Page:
Better luck next time, NFT bros.
A new legal precedent just dropped in the case of Hermès versus Mason Rothschild, a self-described "conceptual artist" who used the company's iconic Birkin bags as a backdrop for his "MetaBirkins" non-fungible token (NFT) collection.
As the New York Times reports, Hèrmes won its lawsuit against the 28-year-old artist after he sold NFTs that featured the legendary handbag with all kinds of strange overlays, from a clear version that had a fetus edited into it to a fuzzy-handled one that had mammoth tusks.
A nine-person federal jury in Manhattan ruled this week that in spite of Rothschild's insistent cries of protected artistic expression, he had nevertheless infringed upon Hèrmes' copyright — and failed to meet a legal test used to determine what is and isn't art, too.
Using the Rogers test – named after the actress Ginger Rogers, who in 1989 sued filmmaker Alberto Grimaldi for using her trademarked name in the film "Ginger and Fred," only to have a jury rule that the filmmaker's use of her name was "artistically relevant" — the jurors in the "MetaBirkins" case determined that Rothschild's NFTs didn't meet that standard.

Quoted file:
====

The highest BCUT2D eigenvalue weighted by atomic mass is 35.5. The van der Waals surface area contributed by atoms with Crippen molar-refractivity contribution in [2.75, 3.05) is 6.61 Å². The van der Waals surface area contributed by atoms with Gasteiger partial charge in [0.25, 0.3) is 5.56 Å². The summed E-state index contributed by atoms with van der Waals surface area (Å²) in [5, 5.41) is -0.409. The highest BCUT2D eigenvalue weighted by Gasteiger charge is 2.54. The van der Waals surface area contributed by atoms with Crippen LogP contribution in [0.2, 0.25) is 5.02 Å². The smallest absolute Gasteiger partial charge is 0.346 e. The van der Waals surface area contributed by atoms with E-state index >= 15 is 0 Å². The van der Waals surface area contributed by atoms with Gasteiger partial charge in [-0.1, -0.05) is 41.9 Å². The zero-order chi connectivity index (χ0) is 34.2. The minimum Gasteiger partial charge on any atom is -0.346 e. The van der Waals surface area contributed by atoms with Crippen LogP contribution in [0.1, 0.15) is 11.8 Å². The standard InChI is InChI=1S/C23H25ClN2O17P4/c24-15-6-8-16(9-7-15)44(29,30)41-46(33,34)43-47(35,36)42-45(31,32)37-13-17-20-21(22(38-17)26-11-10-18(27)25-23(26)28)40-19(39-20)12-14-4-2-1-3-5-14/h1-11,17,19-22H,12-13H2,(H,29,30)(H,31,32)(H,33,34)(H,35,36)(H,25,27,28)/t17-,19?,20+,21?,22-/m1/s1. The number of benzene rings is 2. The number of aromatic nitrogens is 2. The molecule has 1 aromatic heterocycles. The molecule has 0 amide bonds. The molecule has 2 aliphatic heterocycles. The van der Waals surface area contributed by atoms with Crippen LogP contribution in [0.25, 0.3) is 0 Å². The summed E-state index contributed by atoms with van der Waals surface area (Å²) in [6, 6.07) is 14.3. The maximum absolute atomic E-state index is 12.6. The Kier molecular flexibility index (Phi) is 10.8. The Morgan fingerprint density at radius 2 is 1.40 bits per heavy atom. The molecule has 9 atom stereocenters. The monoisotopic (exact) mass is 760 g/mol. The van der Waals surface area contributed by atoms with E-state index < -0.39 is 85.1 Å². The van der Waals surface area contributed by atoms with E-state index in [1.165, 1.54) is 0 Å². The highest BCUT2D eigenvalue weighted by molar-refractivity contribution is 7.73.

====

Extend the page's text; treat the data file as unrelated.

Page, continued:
First NFT trademark trial (Hermès v. Metabirkin) will likely determine how a violation of intellectual property in the digital world is handled. pic.twitter.com/gr3EJH28zb
— X (@cryptoweeb_) February 6, 2023
NFT Me Not
Back in the NFT halcyon days of early 2022, the artist claimed that his collection was "a commentary on fashion’s history of animal cruelty" after Hèrmes hit him with a cease and desist.
In the ensuing year, however, the NFT market has plummeted even worse than the cryptocurrency market undergirding it while the courts struggled to catch up with the ever-growing pile of lawsuits regarding these controversial and often exorbitantly expensive digital assets.
While the luxury goods industry has had its own forays into the NFT space, this case seems to boil down to one of the most well-known fashion houses in the world enforcing its ownership of its brand — and given the ever-lowering public temperature reading on crypto, it's not that surprising that a jury would find expensive digital images to be unworthy of the title of "art."
More on the dying NFT market: Business Geniuses at Amazon Hard at Work on Hot New Idea: NFTs